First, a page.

New in 2023 is a pitch clock. For both pitchers and batters adjustments are being made during spring training. However, there are lots of various scenarios that we have not yet seen. On Tuesday we saw another situation unfold as Andrew McCutchen, who has returned to the Pirates organization after tenures with the Giants, Phillies, Yankees, and Brewers, had to call “time” in order to avoid a pitch clock violation during a crowd ovation.
The pitch clock/timer gives pitchers 15 seconds to throw a pitch with the bases empty and 20 seconds with a runner on base. If a pitcher has not started the motion of pitching before the clock expires, a ball will be issued. On the contrary, batters have to be engaging the pitcher with at least eight seconds left on the clock and can only call “time” once per plate appearance.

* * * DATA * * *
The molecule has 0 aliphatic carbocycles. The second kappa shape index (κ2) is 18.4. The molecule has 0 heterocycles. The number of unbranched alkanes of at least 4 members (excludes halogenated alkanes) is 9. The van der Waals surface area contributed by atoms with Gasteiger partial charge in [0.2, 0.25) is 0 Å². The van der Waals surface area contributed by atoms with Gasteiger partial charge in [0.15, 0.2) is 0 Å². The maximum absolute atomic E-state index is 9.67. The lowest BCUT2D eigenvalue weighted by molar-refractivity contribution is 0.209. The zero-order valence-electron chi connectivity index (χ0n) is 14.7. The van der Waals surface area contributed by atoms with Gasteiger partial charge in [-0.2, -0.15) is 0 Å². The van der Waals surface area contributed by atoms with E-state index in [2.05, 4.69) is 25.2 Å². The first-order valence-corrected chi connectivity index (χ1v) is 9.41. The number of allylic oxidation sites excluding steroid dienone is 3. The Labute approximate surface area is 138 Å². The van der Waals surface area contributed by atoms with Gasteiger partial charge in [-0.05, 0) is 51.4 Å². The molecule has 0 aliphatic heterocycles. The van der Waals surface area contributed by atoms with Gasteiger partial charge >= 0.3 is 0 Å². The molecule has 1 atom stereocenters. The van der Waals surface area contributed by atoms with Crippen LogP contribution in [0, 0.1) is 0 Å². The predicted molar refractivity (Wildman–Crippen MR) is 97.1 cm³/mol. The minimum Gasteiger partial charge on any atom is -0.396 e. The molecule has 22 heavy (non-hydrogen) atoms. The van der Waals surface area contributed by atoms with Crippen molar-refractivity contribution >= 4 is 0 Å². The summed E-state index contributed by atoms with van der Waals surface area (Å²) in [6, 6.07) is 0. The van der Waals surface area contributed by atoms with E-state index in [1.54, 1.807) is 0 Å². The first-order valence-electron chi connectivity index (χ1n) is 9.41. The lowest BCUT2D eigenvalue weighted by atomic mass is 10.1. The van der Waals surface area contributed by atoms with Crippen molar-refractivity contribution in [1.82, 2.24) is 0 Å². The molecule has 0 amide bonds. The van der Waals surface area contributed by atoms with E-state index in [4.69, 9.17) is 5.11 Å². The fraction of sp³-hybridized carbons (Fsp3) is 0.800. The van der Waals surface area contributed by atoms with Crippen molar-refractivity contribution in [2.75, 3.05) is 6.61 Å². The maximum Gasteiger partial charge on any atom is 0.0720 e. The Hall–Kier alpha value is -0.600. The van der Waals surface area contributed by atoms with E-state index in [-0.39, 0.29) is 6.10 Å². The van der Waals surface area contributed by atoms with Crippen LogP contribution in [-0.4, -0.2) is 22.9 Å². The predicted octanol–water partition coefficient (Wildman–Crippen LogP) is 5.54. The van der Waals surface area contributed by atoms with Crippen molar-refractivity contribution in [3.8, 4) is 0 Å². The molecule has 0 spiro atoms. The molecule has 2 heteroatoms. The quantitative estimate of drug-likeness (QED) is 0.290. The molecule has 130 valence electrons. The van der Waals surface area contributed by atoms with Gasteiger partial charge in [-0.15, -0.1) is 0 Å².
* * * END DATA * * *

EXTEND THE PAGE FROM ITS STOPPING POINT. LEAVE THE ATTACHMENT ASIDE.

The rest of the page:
Andrew McCutchen has to call “time” in order to avoid pitch clock violation during crowd ovation.
Andrew McCutchen has to use his time out so he can acknowledge the ovation without being given an automatic strike. 😂 pic.twitter.com/LjqgxhnlWN
— Codify (@CodifyBaseball) March 7, 2023
It’s hard to imagine that going forward a player won’t be able to take in a moment to enjoy a crowd giving an ovation without having to call “time”. Whether it’s a player making their last appearance in a stadium, the crowd acknowledging great play, or something else, players should be able to enjoy those situations when they arise.
Thankfully for Andrew McCutchen this occurred to him during a spring training game and not his first game back at PNC Park. How these scenarios unfold during the regular season will be something to monitor, but so far MLB has been pretty strict by not allowing exemptions to the new rules that they are putting into action this year.